In a dark room, when you want to take somebody’s portrait, front light is to be avoided. An experienced photographer will choose light from just one side. You also have to guide the subject or have a good dose of patience so that he or she looks in the right direction without too much prompting. In this case, I composed the image using smoke which surrounded her face poetically.

Holi © Kares Le Roy

Holi, a Hindu festival

Sometimes called the festival of colours, Holi is one of the biggest Hindu celebrations. In India, it marks the arrival of spring. Every photographer I know dreams of attending this vibrantly-coloured festival dedicated to the deity Krishna. I did everything I could to make sure I arrived at the right time to participate in these festivities. This ritual is an ode to colour with people gleefully coating one another with coloured powder.

Over the space of two days, I witness the fun-loving spirit of the Indian people in full swing in the streets. The holy temple of Banke Bihari in Vrindavan is the scene of intense excitement and frenzied activity. Everyone seems to rediscover their inner child, letting go of their inhibitions. Anyone who is not covered from head to toe quickly becomes the target of onlookers – both young and old.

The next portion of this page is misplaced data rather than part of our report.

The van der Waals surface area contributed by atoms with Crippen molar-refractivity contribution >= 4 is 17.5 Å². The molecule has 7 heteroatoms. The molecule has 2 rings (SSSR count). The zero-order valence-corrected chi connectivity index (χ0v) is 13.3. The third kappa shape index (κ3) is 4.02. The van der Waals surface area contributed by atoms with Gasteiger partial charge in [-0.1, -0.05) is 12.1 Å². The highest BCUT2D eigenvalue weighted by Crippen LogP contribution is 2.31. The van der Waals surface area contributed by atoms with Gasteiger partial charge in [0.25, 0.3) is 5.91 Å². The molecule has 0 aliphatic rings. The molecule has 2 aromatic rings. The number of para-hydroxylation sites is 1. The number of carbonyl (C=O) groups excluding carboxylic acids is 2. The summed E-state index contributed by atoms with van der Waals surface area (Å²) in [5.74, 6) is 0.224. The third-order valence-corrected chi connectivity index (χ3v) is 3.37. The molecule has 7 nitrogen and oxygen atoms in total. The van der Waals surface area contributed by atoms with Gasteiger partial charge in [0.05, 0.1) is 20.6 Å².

Being a foreigner in this situation, you attract a lot of attention. One thing to be mindful of when there’s water, powder, and ashes floating around – protect your gear! That doesn’t mean you can’t take any photos, but you have to find a way to avoid ruining your camera because of a moment of carelessness. The solution I found was a clear plastic bag which allowed me to capture my subject but didn’t let anything else through. With a little bit of trial and error, and getting over my reservations, I managed to make my way through the festival-goers and take a few shots at shoulder-height. With arms stretching skywards, time seems to stand still under a rain of colour.

Día de los Muertos in Mexico	© Kares Le Roy

Día de los Muertos in Mexico

The Day of the Dead is a typical festival in Mexican culture. While visiting in November 2013, I took the opportunity to join the locals in Morelos, a small state 86 km south of the capital, Mexico City.

What surprised me the most about the experience is that Mexicans don’t seem fearful of death but rather they seem to taunt it and mock it. By day they all get together at the cemetery, but in the evening they go out and celebrate at huge dances organised for the occasion. Young people dress in beautiful clothing, their faces painted black and white to the point where they resemble ghoulish characters. Girls dress up as Catrinas, the skeletal character which epitomises this festival, and parade throughout the city squares.